Practice Makes Perfect?

By Martha Marcom

For me, asana practice is never perfect. Here is the gold standard of perfection as elucidated by Richard Freeman: a perfect practice would be one in which you were conscious of every breath. I happily embrace this ideal of perfection--that the practice is elevated by breath, not some idealized, even intellectual version of asana. I’d hold that perfection of asana is not even possible, given that every day our physical bodies are different, our emotional and energetic patterns shift, the stars in heaven are aligned differently, and a different planet rules. This is not to undermine the importance of learning wise ways of being physically in postures! I would plead that it is essential for any serious student to have guidance and information regarding his or her personal asana practice. Having a teacher is the time-honored method. For all of us, there is always more to learn about alignment, and awakening the body more and more deeply.

Richard Freeman shares another practice guide line: the breath is the vehicle of the intelligence. So if we can be in asana with a continual awareness of the breath, the breath could take us into a meditative state. The breath could also teach us to embody the asana in the most therapeutic way for each day, each asana, each inhalation and exhalation. Building this subtle awareness on top of an aligned body may indeed approach perfection. Perhaps the breath would take us to unexpected places if we were to surrender to its wisdom.

If we could just effortlessly ride that vehicle of intelligence to the mat each day…some days it is such a long way to the mat for me. Practice does approach perfection though in the sense that, if we practice regularly, we are truly on the yogic path and stand to receive its huge benefits. I’m thinking peace and freedom and delight here! can feel like perfection when one finishes one’s practice early in the day. Or in the case of evening classes, how sweet is sleep, knowing the effort has been made to practice, the vow has been kept, the commitment honored.

Here is something to try if you’d like to explore how the breath can guide you: Move easily toward Marichasana C,a hard pose to breath in! Can you be in Revolved Sage Pose it in a way that allows a full relaxed breath? So often we desire more of an asana than is optimal for the breath or the body. Try Mari C in the most dialed back way, left leg extended and grounded on your mat, right leg folded in with the heel moving toward the right sit-bone and that right foot planted, second toe facing forward. Take the right arm behind you and use that arm to support length in the spine. Bring the left arm across to hold the right knee. Cast your gaze softly to the right. Find your breath here. Then observe what arises. Does your body invite you to go a bit deeper? Or wait, was that your mind putting forth its agenda? See what the breath has to say. Follow the breath as the vertebral column lengthens and begins to spiral exquisitely along that length. Let the breath inform you when to look forward and release the pose. Then try the other side, which could be different!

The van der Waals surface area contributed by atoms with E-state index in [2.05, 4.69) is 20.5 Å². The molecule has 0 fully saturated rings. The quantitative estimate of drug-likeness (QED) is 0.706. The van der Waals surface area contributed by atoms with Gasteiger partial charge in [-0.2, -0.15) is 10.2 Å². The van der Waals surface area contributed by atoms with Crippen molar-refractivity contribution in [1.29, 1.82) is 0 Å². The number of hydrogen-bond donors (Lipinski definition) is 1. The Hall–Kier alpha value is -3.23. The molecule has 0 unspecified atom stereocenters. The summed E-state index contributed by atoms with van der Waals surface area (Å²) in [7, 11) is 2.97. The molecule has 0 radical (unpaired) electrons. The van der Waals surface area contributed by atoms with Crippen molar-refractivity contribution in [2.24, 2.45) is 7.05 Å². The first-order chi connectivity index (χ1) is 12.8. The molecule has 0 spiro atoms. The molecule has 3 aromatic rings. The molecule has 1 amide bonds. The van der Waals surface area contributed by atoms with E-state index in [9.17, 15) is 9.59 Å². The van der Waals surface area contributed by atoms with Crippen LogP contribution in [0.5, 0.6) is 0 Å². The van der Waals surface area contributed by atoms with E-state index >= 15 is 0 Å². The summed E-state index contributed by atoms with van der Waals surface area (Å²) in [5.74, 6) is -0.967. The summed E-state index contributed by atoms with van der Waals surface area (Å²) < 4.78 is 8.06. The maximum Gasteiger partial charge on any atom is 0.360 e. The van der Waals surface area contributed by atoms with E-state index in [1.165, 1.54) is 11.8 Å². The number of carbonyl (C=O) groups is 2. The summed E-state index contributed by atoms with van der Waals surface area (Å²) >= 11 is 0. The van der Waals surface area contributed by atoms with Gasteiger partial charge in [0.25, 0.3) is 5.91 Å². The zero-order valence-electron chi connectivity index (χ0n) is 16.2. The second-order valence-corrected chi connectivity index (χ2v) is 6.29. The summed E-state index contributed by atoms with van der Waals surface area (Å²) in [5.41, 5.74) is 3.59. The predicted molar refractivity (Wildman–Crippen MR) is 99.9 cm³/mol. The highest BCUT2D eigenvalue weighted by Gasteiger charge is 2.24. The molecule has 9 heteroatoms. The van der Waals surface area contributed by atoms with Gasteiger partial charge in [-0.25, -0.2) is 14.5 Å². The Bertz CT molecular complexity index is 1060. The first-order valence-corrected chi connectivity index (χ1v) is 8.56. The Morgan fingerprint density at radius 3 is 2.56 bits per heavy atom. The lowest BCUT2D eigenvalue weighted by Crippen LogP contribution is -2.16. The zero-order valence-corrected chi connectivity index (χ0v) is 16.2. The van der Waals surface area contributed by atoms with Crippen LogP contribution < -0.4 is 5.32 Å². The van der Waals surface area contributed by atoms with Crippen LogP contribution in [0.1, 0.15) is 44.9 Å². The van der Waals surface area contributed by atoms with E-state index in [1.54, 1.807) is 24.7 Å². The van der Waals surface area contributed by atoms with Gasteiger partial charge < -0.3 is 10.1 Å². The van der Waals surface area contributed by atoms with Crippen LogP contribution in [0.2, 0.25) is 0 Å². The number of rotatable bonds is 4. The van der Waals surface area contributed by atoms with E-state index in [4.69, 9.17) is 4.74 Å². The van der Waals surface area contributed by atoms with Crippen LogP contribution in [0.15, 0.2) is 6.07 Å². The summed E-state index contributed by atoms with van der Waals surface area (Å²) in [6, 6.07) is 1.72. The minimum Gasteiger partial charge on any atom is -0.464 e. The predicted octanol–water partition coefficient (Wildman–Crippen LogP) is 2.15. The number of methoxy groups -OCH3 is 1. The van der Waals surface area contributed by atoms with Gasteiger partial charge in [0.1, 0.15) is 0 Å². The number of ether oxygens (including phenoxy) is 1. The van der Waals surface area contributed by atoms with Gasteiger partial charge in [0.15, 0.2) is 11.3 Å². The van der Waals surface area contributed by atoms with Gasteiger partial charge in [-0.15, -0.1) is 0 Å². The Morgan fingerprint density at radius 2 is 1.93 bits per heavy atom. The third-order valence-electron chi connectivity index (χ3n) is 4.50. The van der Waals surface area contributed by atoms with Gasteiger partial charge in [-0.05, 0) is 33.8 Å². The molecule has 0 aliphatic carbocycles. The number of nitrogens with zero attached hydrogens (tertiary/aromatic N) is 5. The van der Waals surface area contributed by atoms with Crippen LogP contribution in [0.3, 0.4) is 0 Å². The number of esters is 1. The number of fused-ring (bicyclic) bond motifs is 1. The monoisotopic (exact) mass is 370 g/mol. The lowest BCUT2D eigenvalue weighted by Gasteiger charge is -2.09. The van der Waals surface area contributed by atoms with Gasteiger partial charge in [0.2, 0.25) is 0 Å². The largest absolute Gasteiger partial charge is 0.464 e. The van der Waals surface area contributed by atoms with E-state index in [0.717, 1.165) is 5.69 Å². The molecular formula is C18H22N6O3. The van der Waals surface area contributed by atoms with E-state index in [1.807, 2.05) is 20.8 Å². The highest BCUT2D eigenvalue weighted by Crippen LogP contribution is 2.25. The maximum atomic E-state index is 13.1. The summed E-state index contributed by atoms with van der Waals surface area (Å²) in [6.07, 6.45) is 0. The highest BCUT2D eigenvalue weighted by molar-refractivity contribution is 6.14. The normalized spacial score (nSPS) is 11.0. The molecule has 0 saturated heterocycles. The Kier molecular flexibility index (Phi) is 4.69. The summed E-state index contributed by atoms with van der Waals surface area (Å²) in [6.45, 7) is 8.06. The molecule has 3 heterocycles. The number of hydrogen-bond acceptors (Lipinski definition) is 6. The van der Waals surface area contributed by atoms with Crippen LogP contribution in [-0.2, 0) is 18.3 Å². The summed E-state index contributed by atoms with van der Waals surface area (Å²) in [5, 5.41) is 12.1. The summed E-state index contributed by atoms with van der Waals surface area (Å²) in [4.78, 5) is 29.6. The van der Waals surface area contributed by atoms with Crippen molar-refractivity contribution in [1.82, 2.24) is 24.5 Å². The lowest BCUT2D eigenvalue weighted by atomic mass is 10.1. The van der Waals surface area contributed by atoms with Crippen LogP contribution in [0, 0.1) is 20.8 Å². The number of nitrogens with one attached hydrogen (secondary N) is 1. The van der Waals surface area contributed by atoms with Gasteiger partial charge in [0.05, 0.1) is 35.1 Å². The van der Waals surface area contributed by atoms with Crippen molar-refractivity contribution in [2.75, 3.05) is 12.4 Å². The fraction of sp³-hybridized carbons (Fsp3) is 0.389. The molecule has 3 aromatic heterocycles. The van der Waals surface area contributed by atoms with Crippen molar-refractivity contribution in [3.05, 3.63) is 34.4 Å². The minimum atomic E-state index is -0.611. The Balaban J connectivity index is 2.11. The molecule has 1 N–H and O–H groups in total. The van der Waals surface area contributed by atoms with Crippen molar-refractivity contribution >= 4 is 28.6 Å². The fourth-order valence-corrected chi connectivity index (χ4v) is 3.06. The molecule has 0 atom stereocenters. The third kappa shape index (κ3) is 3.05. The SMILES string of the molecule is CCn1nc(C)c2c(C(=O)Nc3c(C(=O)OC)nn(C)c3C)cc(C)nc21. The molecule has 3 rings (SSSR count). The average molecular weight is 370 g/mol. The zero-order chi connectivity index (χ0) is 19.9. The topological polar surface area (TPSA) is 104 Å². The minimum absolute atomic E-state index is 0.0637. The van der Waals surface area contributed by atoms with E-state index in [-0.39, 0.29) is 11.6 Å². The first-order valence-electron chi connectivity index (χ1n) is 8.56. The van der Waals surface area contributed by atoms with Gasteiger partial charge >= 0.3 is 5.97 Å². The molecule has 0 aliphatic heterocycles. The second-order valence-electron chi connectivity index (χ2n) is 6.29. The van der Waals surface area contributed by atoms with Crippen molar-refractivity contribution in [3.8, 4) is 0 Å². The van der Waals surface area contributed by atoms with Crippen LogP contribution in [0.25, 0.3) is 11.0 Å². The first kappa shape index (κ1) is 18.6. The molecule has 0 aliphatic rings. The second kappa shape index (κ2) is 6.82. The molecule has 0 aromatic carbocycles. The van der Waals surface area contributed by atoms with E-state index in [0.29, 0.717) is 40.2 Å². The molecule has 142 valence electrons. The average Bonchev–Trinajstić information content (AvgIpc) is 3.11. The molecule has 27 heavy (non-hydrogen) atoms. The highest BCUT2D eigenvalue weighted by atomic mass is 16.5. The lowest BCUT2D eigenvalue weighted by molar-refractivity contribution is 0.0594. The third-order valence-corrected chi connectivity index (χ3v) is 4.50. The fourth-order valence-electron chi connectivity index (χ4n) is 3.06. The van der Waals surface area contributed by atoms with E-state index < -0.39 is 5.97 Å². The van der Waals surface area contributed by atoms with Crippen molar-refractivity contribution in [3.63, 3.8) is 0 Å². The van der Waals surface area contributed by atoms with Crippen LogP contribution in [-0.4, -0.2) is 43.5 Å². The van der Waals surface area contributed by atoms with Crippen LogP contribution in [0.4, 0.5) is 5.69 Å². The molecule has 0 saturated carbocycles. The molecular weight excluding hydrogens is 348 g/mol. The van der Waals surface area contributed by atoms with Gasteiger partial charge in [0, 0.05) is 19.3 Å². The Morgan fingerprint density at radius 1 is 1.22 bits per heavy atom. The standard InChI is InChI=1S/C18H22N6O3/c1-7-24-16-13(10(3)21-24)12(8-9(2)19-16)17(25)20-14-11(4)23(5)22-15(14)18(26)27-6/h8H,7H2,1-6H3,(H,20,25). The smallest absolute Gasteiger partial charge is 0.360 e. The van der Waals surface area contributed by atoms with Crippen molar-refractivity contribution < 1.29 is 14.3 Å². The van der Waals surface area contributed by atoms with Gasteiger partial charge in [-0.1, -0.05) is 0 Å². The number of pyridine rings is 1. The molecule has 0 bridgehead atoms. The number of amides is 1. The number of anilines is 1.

Yoga has to be experienced! Practice is required! Here are some strategies that may help you come to your mat to practice.

Richard Freeman’s technique is to tell himself he only has to do one Surya Namaskara, one Sun Salutation, as the practice. If you try this you may find yourself not wanting to stop with just one!

Lilias has said that she takes herself firmly by the ear and leads herself to the mat.

Pattabhi Jois was a big advocate of coffee and has been quoted as saying “No coffee, no prana”. Coffee might not be for everyone, but drinking a warm beverage such as tea or lemon water can definitely get you started in the right direction, elimination-wise.

I like to light a candle if it’s dark while I practice, to evoke the sacred nature of the practice, to give light and to indicate to myself, now is the time!

Get an eye pillow or a blanket or anything you use for Savasana ready and within sight--to remind yourself of where you are going.

It can be helpful to organize your yoga clothes and equipment well in advance of your practice or the time to depart for class.

If you are going to add an hour or two to your day by including a practice, that time has to come from somewhere. It might be that you’ll need to get to bed earlier, for the whole day to work properly.

Commit along with a practice buddy, or if you are really ready to step into the fire, join the morning Mysore club for an early ashtanga practice.

Sign up for a pass or a course. The change of the seasons towards fall can be an optimal time to begin. Or begin again.

Here’s what I’m trying lately to get myself promptly to the mat: fire up that vehicle of intelligence, my breath, and let it transport me to the mat.

One last Pattabhi Jois quote, “Practice and all is coming!”

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2 Responses to Practice Makes Perfect?
  1. Jennifer

    Beautiful and inspiring. I love how you validate the breath as this is so important for those that certain poses are impossible but to focus on the breath.

  2. Martha

    A breath-based practice can be very liberating! Thank you for your comment, and joyfull practicing to you!